There is a difference between preaching and judging versus loving and sharing. If people respond to the “hope you have” and the “joy within you”, then they will be curious and ask you questions. But, this will not work if we stay inside our fortress of faith. Consider this passage from In Conversation With God by Francis Fernandez, “On our part we are called upon to be good channels through which His grace will flow and to facilitate the action of the Holy Spirit in ourselves, in friends, relatives, acquaintances and colleagues….If our Lord never gets tired of giving His help to everybody, how can we who are only instruments ever become discouraged? Once the carpenter’s hand is firmly placed on the wood, how can the tool ever have any reservations about doing its work?”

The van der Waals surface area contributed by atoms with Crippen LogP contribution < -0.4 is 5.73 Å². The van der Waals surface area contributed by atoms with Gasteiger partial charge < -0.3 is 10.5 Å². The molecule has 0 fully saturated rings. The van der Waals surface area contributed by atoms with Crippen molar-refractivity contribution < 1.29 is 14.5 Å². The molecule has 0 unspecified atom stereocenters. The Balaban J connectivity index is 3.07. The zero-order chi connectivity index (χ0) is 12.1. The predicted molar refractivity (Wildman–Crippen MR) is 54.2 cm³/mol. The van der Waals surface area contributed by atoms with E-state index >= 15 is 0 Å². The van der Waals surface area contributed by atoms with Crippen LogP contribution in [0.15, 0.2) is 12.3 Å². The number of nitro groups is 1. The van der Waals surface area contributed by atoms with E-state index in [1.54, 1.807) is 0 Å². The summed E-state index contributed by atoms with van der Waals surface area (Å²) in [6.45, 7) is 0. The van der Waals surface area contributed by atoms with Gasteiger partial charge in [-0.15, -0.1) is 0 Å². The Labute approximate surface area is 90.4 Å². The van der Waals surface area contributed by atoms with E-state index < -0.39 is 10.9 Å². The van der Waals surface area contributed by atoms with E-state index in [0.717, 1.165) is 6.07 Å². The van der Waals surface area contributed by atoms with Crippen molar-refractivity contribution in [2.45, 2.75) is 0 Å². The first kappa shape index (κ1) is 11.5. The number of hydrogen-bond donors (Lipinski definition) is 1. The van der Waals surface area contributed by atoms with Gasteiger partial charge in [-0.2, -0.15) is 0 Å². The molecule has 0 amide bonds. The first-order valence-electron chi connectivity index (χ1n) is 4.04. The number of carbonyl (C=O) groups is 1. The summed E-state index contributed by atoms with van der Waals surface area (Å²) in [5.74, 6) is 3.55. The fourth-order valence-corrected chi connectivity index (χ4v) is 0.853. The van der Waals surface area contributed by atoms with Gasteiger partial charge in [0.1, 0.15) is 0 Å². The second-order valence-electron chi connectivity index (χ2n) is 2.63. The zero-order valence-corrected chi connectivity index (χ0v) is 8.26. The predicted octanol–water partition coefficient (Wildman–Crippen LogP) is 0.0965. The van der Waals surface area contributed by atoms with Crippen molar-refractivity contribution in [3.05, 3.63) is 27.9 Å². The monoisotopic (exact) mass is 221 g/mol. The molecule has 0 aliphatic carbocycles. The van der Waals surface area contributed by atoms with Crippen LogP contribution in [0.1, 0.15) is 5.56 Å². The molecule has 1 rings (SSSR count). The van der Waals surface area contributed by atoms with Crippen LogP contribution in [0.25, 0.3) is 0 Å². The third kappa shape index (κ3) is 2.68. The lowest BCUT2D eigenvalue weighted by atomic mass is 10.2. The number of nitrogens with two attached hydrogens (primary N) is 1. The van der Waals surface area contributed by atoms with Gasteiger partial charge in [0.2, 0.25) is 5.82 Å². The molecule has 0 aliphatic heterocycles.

So I ask, do these obstacles resonate with you? I personally am challenged by these, but my commitment to evangelize and witness for Christ remains strong. I grew up in the Baptist church, stopped going when I was 15 and became a convert, along with my wife, to the Catholic Church 23 years later in 2006. I am eternally grateful that I have been given a second chance to experience Christ’s love after living most of my life in the “spiritual wilderness”. Reflecting on the profound impact Christ has had on my life since my conversion makes me want to share my story with everyone I meet. All of us have been given an incredible gift-Christ’s redeeming love! At times we are weak, we may stumble on our faith journey and we are sinners, but we must remember to be grateful and joyful for the countless blessings we have been given. In fact, one of the easiest ways to evangelize to others is to be joyful. When we are happy in our faith, we inspire and encourage others and create opportunities to witness for Christ-they want to hear the Good News!